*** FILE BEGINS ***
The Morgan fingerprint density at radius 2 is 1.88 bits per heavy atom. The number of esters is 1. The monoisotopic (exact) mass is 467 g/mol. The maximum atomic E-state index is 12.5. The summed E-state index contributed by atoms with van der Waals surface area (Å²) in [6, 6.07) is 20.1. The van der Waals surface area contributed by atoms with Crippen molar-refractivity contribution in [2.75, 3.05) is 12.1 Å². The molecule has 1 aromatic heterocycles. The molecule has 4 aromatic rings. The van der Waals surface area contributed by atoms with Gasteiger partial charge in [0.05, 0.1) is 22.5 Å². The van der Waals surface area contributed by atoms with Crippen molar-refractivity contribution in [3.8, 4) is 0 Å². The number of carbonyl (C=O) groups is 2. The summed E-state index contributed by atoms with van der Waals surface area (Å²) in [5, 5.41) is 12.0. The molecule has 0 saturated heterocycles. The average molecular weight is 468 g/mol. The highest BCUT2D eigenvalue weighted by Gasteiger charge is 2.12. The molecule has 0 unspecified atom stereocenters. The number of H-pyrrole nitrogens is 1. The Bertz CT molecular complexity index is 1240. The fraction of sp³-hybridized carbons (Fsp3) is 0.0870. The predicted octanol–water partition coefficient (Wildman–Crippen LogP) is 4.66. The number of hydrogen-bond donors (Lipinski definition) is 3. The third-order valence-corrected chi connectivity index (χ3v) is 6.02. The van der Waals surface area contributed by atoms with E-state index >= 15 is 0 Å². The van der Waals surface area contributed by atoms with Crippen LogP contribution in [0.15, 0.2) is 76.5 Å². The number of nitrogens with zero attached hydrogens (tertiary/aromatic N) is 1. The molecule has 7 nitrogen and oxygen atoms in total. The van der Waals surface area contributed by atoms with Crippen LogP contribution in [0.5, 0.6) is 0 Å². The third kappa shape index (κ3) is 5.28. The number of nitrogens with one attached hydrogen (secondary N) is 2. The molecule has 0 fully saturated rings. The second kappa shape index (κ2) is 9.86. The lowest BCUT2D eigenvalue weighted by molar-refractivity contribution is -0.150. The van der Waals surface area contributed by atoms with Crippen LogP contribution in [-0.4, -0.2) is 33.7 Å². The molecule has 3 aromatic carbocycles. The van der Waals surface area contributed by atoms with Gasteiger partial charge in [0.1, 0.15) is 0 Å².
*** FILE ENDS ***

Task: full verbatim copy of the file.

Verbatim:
The Morgan fingerprint density at radius 2 is 1.88 bits per heavy atom. The number of esters is 1. The monoisotopic (exact) mass is 467 g/mol. The maximum atomic E-state index is 12.5. The summed E-state index contributed by atoms with van der Waals surface area (Å²) in [6, 6.07) is 20.1. The van der Waals surface area contributed by atoms with Crippen molar-refractivity contribution in [2.75, 3.05) is 12.1 Å². The molecule has 1 aromatic heterocycles. The molecule has 4 aromatic rings. The van der Waals surface area contributed by atoms with Gasteiger partial charge in [0.05, 0.1) is 22.5 Å². The van der Waals surface area contributed by atoms with Crippen molar-refractivity contribution in [3.8, 4) is 0 Å². The number of carbonyl (C=O) groups is 2. The summed E-state index contributed by atoms with van der Waals surface area (Å²) in [5, 5.41) is 12.0. The molecule has 0 saturated heterocycles. The average molecular weight is 468 g/mol. The highest BCUT2D eigenvalue weighted by Gasteiger charge is 2.12. The molecule has 0 unspecified atom stereocenters. The number of H-pyrrole nitrogens is 1. The Bertz CT molecular complexity index is 1240. The fraction of sp³-hybridized carbons (Fsp3) is 0.0870. The predicted octanol–water partition coefficient (Wildman–Crippen LogP) is 4.66. The number of hydrogen-bond donors (Lipinski definition) is 3. The third-order valence-corrected chi connectivity index (χ3v) is 6.02. The van der Waals surface area contributed by atoms with E-state index >= 15 is 0 Å². The van der Waals surface area contributed by atoms with Crippen LogP contribution in [0.15, 0.2) is 76.5 Å². The number of nitrogens with zero attached hydrogens (tertiary/aromatic N) is 1. The molecule has 7 nitrogen and oxygen atoms in total. The van der Waals surface area contributed by atoms with Crippen LogP contribution in [0.5, 0.6) is 0 Å². The third kappa shape index (κ3) is 5.28. The number of nitrogens with one attached hydrogen (secondary N) is 2. The molecule has 0 fully saturated rings. The second kappa shape index (κ2) is 9.86. The lowest BCUT2D eigenvalue weighted by molar-refractivity contribution is -0.150. The van der Waals surface area contributed by atoms with Crippen LogP contribution in [-0.4, -0.2) is 33.7 Å². The molecule has 3 aromatic carbocycles. The van der Waals surface area contributed by atoms with Gasteiger partial charge in [0.1, 0.15) is 0 Å².